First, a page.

Paul McCartney discussed his disappointment with Guns N’ Roses’ rendition of his 1973 song “Live and Let Die” on a recent episode of his podcast A Life on Lyrics. The song was released by the singer and his band Wings as the title track for the eponymous James Bond film. Afterwards, GNR recorded a cover of the song for their 1991 album, “Use Your Illusion I.” Regarding the band’s cover, McCartney offered his opinion, saying: Actually, I felt that was pretty good. The fact that this young American ensemble would actually pull it off astounded me more.
McCartney’s Kids’ School Experience. He continued by recalling how his kids would proudly tell their classmates that their dad had written “Live and Let Die,” and he disclosed the response they got as follows: “What’s funny is that my kids would say, ‘My dad wrote it,’ when they got to school. They would always say, “No, he didn’t; it was Guns N’ Roses,” in an attempt to discredit them. It was just Guns N’ Roses for a while. Paul’s Contentment With The Cover. However, the musician added that he was pleased that Guns N’ Roses recorded it almost 20 years after he originally released it:
“I was overjoyed that they had completed it. I enjoy hearing my music performed by others. Slash Regarding The Band’s Selection Process for the Song Cover. In 1993, the GNR version was nominated for a Grammy Award for Best Hard Rock Performance (35th Annual). Slash explained to John Stix how the band chose to record the song in the April 1992 issue of Guitar for the Practicing Musician.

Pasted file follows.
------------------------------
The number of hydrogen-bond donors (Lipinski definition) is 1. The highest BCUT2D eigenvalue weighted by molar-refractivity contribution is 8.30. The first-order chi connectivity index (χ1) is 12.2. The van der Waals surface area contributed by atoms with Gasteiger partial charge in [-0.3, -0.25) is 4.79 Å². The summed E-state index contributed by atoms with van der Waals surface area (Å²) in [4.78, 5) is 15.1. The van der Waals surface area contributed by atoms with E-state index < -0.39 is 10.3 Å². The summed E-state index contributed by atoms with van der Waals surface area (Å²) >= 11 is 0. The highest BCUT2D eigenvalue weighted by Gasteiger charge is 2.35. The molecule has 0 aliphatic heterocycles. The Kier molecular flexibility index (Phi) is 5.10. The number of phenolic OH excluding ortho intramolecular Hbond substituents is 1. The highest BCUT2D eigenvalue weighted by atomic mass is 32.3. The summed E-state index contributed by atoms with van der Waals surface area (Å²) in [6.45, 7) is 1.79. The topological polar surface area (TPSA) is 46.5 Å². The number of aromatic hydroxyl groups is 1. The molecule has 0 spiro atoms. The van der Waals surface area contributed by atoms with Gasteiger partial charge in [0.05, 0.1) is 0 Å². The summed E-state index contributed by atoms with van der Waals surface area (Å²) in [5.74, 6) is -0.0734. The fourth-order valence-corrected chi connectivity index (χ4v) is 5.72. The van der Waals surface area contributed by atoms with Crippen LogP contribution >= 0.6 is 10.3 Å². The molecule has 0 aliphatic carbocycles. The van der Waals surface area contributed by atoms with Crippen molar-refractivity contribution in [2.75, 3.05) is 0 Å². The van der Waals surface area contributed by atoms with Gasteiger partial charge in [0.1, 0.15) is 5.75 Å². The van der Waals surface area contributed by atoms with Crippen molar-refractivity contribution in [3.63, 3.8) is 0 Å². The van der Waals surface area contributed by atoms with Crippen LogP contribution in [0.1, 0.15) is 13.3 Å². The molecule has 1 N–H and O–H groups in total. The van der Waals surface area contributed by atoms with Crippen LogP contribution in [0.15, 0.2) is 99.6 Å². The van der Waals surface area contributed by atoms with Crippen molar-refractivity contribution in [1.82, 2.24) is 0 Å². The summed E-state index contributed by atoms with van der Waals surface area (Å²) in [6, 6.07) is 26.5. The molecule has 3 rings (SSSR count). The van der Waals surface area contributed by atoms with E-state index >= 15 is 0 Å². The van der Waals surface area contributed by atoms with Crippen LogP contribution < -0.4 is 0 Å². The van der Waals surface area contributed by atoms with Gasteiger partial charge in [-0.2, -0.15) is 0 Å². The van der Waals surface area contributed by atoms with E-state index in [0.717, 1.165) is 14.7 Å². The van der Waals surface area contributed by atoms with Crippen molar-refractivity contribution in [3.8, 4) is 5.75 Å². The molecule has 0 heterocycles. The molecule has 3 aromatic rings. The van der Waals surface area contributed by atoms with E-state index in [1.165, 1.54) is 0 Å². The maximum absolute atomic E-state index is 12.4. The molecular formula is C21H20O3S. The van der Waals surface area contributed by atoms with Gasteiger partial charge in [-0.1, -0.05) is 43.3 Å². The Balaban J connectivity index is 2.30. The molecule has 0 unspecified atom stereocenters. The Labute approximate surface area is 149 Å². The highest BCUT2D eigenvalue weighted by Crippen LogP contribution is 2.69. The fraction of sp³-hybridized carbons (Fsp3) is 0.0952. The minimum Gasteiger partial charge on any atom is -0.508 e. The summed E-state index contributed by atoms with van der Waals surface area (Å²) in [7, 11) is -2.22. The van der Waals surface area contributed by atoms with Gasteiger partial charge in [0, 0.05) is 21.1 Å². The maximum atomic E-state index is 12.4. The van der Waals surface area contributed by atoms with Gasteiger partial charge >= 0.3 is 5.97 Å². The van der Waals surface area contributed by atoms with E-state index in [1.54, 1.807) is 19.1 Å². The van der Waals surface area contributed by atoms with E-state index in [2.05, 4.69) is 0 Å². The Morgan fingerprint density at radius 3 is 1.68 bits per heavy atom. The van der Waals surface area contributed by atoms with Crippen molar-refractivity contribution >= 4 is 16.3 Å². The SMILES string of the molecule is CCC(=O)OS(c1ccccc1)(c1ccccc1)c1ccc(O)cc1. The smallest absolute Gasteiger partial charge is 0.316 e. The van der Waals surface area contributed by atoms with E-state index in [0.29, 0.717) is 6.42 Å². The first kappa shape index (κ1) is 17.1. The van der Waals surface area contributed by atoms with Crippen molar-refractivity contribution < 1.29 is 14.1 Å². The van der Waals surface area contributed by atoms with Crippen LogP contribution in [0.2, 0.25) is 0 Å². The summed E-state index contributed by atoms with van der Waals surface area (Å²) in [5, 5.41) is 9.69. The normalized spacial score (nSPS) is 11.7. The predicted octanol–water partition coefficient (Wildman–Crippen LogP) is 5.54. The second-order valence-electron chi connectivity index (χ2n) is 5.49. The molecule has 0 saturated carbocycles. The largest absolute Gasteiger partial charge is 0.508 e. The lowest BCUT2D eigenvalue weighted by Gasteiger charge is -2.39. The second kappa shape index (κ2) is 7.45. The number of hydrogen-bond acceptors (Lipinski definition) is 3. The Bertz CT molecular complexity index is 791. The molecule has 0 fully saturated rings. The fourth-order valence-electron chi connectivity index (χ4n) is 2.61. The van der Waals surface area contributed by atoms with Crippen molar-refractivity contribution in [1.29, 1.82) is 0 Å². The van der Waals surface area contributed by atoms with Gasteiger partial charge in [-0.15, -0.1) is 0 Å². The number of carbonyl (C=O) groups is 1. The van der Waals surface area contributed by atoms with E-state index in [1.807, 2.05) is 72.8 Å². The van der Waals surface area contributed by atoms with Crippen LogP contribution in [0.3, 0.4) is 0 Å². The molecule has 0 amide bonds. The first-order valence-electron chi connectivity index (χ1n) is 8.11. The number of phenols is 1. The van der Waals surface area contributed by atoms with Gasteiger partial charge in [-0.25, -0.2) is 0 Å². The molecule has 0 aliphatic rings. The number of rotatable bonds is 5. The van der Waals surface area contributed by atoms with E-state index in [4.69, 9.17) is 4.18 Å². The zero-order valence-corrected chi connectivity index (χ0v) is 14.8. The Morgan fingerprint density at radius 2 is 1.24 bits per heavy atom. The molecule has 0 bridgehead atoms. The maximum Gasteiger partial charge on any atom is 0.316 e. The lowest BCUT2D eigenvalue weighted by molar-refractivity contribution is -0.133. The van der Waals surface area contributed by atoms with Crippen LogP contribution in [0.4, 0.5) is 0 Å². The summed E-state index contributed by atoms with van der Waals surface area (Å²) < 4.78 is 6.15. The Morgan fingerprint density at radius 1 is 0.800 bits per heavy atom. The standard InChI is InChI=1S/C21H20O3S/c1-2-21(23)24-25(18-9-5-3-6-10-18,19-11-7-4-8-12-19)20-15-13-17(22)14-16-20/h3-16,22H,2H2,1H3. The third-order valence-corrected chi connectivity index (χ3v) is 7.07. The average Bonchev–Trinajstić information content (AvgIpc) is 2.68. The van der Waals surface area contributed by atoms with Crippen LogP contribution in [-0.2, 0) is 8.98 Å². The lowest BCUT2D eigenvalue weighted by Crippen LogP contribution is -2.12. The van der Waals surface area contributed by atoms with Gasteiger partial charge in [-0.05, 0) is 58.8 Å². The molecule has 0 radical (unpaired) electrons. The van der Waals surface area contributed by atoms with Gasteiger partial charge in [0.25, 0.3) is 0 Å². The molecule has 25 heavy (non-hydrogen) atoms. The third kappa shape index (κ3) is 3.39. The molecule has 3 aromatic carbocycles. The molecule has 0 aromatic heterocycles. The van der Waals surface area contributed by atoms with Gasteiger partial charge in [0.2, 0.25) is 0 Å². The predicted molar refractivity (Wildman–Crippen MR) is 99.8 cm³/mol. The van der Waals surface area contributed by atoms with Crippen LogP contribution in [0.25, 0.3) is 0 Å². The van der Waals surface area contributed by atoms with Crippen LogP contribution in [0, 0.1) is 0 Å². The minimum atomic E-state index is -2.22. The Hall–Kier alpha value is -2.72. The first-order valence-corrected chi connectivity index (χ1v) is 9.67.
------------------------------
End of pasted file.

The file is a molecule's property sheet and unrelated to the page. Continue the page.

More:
It’s one of those tunes that Axl [Rose] and I have always cherished, much like “Heaven’s Door.” Although it’s always been a fairly powerful song, we’d never talked about it and didn’t realize we both enjoyed it. That came up one night while we were discussing a cover song, and we said, “Yeah! Let’s do it!” I went to practice with Izzy, Matt, and Duff to see if we could play it well, and it sounded incredibly intense.
The two versions’ performance on the chart
Slash gave Rose credit for his work on the synthesizer in “Live and Let Die” in his autobiography published in 2007. He said that rather than using genuine horns, the horn sounds were produced using synthesizers. Slash emphasized that Axl put a lot of effort into fine-tuning the sound and attention to detail. Though opinions on which version is superior may differ, McCartney’s song performed better on the charts. It peaked at number two in the US and nine in the UK in 1973. Only number 33 in the US and number 5 in the UK were reached by the Guns N’ Roses version. Both versions of the song are available for listening below.